When a marriage ends by divorce, legal separation or annulment, one of the most important issues is division of property between the spouses. With the economic downturn, many couples find that their most valuable asset is the marital home. Because of this, the division of marital property and the marital residence is paramount in divorce cases.
When the spouses are living together at the time of the divorce or separation, neither spouse can deny the other use of the home until there is a court order that allows it. When dividing property, the court may award the husband and wife any or all property, including property belonging to the other spouse, based on what is equitable. First, the court classifies the home as property subject to distribution. Next, the court decides how the value of the property will be determined. Finally, the court determines the most equitable distribution of the property among the spouses, which is not necessarily the most equal.
Classifying, valuating and distributing property is a complex proceeding that may be open for interpretation. Having a knowledgeable family law attorney on your side during this process is the best way to receive a more favorable distribution.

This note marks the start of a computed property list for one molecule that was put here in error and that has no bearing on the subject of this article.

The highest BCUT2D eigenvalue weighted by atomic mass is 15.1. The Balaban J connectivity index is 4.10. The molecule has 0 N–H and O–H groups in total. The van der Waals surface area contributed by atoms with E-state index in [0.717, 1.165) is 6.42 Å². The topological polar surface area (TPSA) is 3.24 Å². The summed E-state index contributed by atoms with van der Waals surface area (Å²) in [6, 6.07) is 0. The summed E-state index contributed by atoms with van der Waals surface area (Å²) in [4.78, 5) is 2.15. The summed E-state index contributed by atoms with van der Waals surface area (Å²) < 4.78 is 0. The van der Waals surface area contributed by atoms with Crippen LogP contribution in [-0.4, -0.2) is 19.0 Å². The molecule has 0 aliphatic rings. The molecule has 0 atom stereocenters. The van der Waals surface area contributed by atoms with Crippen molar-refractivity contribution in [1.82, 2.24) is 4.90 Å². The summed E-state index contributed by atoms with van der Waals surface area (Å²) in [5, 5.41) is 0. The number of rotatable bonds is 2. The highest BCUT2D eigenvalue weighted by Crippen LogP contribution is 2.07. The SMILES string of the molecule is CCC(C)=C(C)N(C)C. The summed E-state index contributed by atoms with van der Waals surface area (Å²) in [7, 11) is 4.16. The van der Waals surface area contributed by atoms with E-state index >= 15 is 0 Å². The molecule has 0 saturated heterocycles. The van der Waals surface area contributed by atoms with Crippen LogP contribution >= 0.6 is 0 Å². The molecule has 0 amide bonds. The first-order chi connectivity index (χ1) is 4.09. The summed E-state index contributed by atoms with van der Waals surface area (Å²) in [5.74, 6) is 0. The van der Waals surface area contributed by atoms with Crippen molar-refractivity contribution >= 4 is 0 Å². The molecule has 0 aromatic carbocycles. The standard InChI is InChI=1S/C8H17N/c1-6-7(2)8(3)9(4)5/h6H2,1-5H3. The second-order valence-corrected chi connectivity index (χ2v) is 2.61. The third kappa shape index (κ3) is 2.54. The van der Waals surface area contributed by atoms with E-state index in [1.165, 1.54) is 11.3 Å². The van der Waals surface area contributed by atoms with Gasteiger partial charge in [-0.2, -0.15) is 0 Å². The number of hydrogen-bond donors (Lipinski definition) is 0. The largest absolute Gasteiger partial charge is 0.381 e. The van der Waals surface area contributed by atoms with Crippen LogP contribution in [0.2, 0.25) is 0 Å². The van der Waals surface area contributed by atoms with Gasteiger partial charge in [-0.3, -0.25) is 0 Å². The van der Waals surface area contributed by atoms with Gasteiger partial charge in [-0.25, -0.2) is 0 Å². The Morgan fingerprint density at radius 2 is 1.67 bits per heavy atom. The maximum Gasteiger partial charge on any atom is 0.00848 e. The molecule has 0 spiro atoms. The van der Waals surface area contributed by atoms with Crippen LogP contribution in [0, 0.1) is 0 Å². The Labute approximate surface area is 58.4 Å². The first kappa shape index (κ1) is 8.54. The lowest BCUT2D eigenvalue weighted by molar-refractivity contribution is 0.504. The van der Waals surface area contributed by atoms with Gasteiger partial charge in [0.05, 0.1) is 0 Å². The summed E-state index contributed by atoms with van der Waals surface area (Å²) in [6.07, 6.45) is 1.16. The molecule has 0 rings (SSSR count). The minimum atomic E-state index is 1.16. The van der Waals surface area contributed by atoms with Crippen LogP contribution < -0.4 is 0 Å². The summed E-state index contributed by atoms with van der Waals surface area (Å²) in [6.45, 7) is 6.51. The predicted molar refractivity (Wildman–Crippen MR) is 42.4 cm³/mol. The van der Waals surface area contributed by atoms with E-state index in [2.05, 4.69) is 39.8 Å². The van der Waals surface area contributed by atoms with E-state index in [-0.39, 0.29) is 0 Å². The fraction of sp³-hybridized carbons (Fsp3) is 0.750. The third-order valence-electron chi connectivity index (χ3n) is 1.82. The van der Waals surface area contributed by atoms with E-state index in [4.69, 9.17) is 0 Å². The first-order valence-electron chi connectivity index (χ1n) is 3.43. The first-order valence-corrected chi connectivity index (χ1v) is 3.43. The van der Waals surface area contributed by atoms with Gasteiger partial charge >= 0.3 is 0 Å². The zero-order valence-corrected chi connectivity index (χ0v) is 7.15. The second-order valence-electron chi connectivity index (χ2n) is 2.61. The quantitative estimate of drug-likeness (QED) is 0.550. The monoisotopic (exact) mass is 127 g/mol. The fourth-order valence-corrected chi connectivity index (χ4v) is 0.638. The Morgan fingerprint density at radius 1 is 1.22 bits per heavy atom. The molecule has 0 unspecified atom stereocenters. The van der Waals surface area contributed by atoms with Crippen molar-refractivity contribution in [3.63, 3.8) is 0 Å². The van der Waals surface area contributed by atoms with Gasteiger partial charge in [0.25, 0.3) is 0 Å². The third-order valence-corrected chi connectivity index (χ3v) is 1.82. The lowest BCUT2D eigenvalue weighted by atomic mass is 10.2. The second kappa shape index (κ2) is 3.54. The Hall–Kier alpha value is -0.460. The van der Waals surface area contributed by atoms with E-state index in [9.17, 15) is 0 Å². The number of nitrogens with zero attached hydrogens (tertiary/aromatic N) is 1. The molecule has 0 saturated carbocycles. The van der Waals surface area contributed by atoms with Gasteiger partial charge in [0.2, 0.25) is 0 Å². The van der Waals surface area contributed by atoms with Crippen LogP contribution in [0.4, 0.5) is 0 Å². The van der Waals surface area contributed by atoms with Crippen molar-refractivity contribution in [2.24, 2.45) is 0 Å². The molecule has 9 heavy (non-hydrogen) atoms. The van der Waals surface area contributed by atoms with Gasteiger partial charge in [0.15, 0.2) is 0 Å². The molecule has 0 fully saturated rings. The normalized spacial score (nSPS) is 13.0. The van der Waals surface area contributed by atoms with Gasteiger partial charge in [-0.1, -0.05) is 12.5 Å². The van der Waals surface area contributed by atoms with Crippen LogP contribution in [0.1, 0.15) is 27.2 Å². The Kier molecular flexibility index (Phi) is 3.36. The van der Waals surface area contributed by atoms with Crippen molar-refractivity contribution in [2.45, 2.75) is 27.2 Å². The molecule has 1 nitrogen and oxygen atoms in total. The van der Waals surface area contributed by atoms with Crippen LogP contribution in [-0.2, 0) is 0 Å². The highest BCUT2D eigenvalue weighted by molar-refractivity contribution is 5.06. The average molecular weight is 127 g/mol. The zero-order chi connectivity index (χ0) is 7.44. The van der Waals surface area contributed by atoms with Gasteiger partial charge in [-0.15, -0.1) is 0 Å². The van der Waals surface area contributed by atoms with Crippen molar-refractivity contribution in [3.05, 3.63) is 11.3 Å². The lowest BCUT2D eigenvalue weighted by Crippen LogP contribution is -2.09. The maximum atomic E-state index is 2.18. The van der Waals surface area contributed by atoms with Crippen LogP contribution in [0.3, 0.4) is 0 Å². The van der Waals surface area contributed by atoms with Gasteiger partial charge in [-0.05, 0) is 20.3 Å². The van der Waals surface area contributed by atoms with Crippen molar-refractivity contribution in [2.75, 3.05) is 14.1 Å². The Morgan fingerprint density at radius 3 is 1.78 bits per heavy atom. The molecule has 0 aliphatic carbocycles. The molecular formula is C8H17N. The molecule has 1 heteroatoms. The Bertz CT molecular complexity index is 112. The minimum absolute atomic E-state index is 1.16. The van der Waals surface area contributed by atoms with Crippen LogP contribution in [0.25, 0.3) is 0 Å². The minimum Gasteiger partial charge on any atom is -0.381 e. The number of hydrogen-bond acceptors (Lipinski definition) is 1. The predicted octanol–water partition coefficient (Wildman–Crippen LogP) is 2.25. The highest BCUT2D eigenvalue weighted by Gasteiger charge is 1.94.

When deciding what is equitable and who should receive the family home, the court may consider a variety of factors as with any property:
- Length of marriage
- Causes of divorce or separation
- Ages and health of each spouse
- Station and occupation
- Amount and sources of income
- Vocational skill and employability
- Estate, liabilities and needs
- Capacity for future acquisition of capital assets and income
- Contributions to the acquisition, preservation or appreciation in value of the estates, including homemaker contributions
The court may also consider each spouse’s special needs, disabilities and whether it benefits the spouses’ children for one parent to remain in their home. When the parent with custody of children obtains the home, often the other parent may receive assets to offset the value or installment payments, though cases vary greatly depending on the circumstances. Knowing how to argue these important issues to your benefit is essential when dividing a marital estate.